Today I am that young person, this blog post is that bell and—if you’re a New Jersey business without a well-thought out compensation scheme—the typhoon is the Diane P. Allen Equal Pay Act. Passed with overwhelming bipartisan support (74-2 in the Assembly and 35-0 in the Senate) and guaranteed to be signed by Governor Phil Murphy in the coming days, the Allen Act amends the New Jersey Law Against Discrimination (LAD), N.J.S.A. 10:5-12, et seq. and specifically targets pay disparity. Here’s what employers need to know about this law.

What Does The Allen Act Mean For Your Business?

The Allen Act makes it illegal for employers to pay a member of a protected class less than a member of a non-protected class when both are doing “substantially similar work, when viewed as a composite of skill, effort and responsibility.” In plain(-er) English: pay Sally the same as John when both are doing roughly the same work and have similar skills and duties. And no, you cannot comply with the law by simply lowering John’s salary to match Sally’s. The law expressly prohibits that: “[a]n employer who is paying a rate of compensation in violation of this subsection shall not reduce the rate of compensation of any employee in order to comply with this subsection.”

Employers who contract with public agencies should gear up for additional reporting. The Allen Act requires these employers to disclose to the Commissioner of Labor and Workforce Development “information regarding the compensation and hours worked by employees.” The information “must be categorized by gender, race, ethnicity, and job category.” The Commissioner is charged with promulgating the requisite reporting form. Employers should keep an eye out for this form and be prepared to challenge it if it seeks information that goes beyond what the Act authorizes.

Do You Have To Pay Everyone The Same Regardless Of Merit?

In a word: no. The Allen Act permits an employer to pay a different rate of compensation in three circumstances. The first two require the employer to demonstrate the pay differential is based on a seniority system or a merit system. The law doesn’t define “merit system.” Black’s Law Dictionary defines it as a “uniform and impersonal employment and advancement policy,” which is based on the “[e]valuation of abilities and achievements, and not politics or favoritism[.]” The hard truth is that most businesses—especially small and mid-size businesses—that claim to have a merit system will struggle to show the system is uniformly applied. When it comes to compensation, exceptions to the stated rules will undoubtedly exist even in the most disciplined organizations.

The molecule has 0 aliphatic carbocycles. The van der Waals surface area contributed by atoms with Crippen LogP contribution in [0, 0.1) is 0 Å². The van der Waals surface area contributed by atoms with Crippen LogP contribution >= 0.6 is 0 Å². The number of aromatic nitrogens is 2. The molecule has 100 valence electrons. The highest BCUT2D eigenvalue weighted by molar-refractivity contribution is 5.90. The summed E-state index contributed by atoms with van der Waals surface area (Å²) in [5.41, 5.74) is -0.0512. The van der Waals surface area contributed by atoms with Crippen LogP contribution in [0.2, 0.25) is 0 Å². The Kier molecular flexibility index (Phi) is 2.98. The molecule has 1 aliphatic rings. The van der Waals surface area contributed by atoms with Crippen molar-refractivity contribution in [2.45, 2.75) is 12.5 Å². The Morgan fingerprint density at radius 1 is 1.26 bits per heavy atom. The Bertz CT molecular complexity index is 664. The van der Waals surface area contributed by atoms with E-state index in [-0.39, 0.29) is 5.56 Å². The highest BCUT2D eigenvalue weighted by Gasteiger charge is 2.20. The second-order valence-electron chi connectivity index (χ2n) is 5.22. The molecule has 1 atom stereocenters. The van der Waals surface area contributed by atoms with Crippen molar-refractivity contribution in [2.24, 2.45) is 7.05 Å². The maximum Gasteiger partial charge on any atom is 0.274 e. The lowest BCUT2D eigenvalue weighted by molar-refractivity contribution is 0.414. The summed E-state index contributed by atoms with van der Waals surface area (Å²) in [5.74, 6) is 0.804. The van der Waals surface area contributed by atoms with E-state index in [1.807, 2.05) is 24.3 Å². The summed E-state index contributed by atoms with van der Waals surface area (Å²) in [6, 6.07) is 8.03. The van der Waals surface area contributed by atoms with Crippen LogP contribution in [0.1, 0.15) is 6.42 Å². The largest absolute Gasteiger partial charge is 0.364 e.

The third circumstance justifying a pay differential may be more trouble than it's worth (which is probably the point). The employer must demonstrate:

  1. That the differential is based on one or more legitimate, bona fide factors other than the characteristics of members of the protected class, such as training, education or experience, or the  quantity or quality of production;
  2. That the factor or factors are not based on, and do not perpetuate, a differential in compensation based on sex or any other characteristic of members of a protected class;
  3. That each of the factors is applied reasonably;
  4. That one or more of the factors account for the entire wage differential; and
  5. That the factors are job-related with respect to the position in question and based on a legitimate business necessity. A factor based on business necessity shall not apply if it is demonstrated that there are alternative business practices that would serve the same business purpose without producing the wage differential.

All five elements must be present to justify the pay differential. An example illustrates how tall of an order this is.